Light plant suit delayed (1-11-1935 8/4)
Public Service Co. attacks power of state board (2-27-1935 28/5)
P. S. Co. hearings end 3-1-1935 28/3
Light plant contract let 10-25-1935 4/2
Sells refunding bonds at record price 1-15-1939 12/1TOP
"NO SPRINKLING RULE"
FORT COLLINS EXPRESS-COURIER (9/21/1934, page 1)
"Effective immediately, use of water from the Fort Collins waterworks system for sprinkling lawns and irrigating gardens is banned..."
"The order results from the most acute shortage of water in the Cache la Poudre River that has been known since settlement of the valley. Less than 28 second feet of water are being carried by the river, and the cities of Fort Collins and Greeley are taking more than half this volume."
Water supply for sugar factory operation was a concern, as was the possibility of severe cold weather freezing the river.
FORT COLLINS EXPRESS-COURIER (3/29/35)
A strict watering rule was approved by the city council allowing people to sprinkle one day a week depending on address number and opportunity--Wednesday, Thursday, or Sunday if can't do it then.
DENVER POST ARTICLES
Farm women demand cut in county costs (9-13-1933 1/7)
Chas. R. Evans is president of Lamb Feeders Association. (1-19-1934 22/1)TOP
TOP NOTCH FIRE DEPARTMENT
FORT COLLINS EXPRESS-COURIER (12/31/1939, page 1)
"For the ninth consecutive year the Fort Collins Fire Department held the title Saturday as No. 1 Fire Department in Colorado, Fire Chief T.P. Treadwell announced. The announcement came only a few hours after the department learned Friday that it had placed sixth in competition with other fire departments of the nation. Both the state and national ratings were made by the National Fire Protection Association."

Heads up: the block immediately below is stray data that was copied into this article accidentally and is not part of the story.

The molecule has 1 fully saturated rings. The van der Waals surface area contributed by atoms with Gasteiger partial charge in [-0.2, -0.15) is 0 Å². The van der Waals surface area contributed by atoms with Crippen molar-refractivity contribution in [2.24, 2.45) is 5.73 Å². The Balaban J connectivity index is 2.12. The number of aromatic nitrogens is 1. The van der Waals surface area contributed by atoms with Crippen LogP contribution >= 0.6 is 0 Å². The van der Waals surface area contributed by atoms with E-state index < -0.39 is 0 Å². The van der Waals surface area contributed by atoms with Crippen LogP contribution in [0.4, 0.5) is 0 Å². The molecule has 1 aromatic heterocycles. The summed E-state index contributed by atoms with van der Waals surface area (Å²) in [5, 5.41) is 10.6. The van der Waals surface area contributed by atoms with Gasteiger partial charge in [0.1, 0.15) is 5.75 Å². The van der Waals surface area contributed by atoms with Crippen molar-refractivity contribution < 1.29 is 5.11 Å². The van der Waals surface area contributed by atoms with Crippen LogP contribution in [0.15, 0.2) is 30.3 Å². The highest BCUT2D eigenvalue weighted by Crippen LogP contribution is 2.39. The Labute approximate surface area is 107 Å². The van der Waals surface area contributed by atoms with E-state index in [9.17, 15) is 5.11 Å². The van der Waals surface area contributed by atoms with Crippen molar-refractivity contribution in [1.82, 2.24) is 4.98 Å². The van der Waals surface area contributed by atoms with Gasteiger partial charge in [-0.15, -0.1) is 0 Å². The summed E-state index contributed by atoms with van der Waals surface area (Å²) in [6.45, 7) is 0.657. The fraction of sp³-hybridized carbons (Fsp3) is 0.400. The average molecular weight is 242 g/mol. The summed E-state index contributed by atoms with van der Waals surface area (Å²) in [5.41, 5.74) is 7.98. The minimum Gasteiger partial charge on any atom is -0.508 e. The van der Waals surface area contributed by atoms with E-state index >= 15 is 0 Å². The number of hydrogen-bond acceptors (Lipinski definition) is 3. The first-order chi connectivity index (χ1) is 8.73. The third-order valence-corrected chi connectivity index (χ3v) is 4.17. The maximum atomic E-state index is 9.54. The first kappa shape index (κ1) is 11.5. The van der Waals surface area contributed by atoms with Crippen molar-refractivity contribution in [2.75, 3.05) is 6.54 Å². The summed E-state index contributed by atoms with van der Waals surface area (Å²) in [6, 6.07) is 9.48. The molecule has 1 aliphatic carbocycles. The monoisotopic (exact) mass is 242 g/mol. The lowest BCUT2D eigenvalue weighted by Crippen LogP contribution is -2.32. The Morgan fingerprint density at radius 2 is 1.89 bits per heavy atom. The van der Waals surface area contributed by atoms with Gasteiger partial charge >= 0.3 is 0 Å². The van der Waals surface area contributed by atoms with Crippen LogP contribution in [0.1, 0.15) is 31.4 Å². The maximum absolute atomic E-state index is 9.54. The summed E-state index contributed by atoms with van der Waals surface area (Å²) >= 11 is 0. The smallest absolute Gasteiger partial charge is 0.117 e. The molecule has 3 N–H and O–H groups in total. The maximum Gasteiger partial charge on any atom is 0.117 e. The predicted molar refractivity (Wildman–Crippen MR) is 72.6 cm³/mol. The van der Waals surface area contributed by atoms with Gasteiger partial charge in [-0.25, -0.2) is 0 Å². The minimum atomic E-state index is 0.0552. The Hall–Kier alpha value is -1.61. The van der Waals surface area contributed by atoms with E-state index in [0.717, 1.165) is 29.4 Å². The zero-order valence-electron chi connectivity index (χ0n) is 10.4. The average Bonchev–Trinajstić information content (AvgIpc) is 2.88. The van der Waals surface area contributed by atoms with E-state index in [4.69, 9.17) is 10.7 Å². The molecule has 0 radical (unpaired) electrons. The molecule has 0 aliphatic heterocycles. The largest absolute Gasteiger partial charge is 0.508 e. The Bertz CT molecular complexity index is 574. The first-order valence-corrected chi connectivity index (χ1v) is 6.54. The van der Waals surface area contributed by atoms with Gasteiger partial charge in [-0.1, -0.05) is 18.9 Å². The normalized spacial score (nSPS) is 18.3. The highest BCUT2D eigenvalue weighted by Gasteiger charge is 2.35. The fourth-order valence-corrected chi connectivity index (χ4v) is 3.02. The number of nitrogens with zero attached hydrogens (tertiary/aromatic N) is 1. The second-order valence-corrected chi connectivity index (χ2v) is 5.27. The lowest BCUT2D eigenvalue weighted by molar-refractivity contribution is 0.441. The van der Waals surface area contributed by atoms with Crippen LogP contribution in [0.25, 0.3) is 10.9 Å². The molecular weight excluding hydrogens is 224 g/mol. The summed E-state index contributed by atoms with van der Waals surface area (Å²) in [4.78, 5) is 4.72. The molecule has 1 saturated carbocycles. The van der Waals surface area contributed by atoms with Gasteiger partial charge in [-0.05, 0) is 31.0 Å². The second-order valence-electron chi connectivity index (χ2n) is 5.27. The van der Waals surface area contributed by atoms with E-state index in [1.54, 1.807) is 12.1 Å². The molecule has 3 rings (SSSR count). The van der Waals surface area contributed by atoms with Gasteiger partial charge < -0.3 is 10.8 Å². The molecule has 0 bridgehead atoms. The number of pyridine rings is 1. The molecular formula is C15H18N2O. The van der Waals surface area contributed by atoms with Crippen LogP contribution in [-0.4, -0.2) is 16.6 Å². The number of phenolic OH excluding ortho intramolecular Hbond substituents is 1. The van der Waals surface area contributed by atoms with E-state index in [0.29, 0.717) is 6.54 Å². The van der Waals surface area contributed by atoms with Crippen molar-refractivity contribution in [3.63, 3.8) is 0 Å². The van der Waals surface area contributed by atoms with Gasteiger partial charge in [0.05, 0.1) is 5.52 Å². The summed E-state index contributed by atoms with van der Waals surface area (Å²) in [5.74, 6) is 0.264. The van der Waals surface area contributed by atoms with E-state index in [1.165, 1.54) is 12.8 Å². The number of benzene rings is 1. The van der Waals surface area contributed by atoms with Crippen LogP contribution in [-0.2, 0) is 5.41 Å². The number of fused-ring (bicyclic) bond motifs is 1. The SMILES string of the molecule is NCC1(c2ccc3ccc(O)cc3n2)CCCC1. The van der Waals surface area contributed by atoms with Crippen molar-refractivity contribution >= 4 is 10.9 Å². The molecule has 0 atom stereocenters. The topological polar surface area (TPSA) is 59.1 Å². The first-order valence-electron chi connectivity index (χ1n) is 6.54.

FORT COLLINS AGAINST PROHIBITION REPEAL
FORT COLLINS EXPRESS-COURIER (9/13/1933, page 1)
"Remaining true to its' traditional conviction that the principles embodied in the Eighteenth Amendment to the Federal Constitution voted 3,288 to 2,674...against repeal. Fort Collins gave a majority of 85 against repeal..." (1,213 for; 1,298 against) unofficial. State polls favored repeal by more than two to one margin.
COLORADOAN (4/15/1984, page 7, Crossroads section)
Fort Collins prohibition law did not stop drinking. Alcohol was available just outside the city limits and from nearby towns. 3.2 beer available in town after 1933.
POLICE DEPARTMENT SHAKEUP
FORT COLLINS EXPRESS-COURIER (11/22/1936, page 1)
Mayor Ray R. Matthews planned to reconstruct the police department on "an entirely different basis." All positions were open to application except police chief. Orville P. Kelley had recently been named to this position. Personnel to be selected by qualifications--possibly not done this way before.
DEPARTMENT OF UTILITIES
FORT COLLINS EXPRESS-COURIER (8/12/1938, page 1)
"An ordinance creating a Fort Collins Department of Utilities and making the manager of the Municipal Light and Power Department, G.H. Palmes, manager of the new utilities department, was adopted by the City Council Friday. Under the ordinance Mr. Palmes will be responsible for the administration of utilities--the light department, the street railway department, and the water department--subject to necessary supervision of the Commissioner of Works and the City Council. Earl Douglas, Commissioner of Finance, explained Thursday that the ordinance was a step toward making Mr. Palmes City Manager..."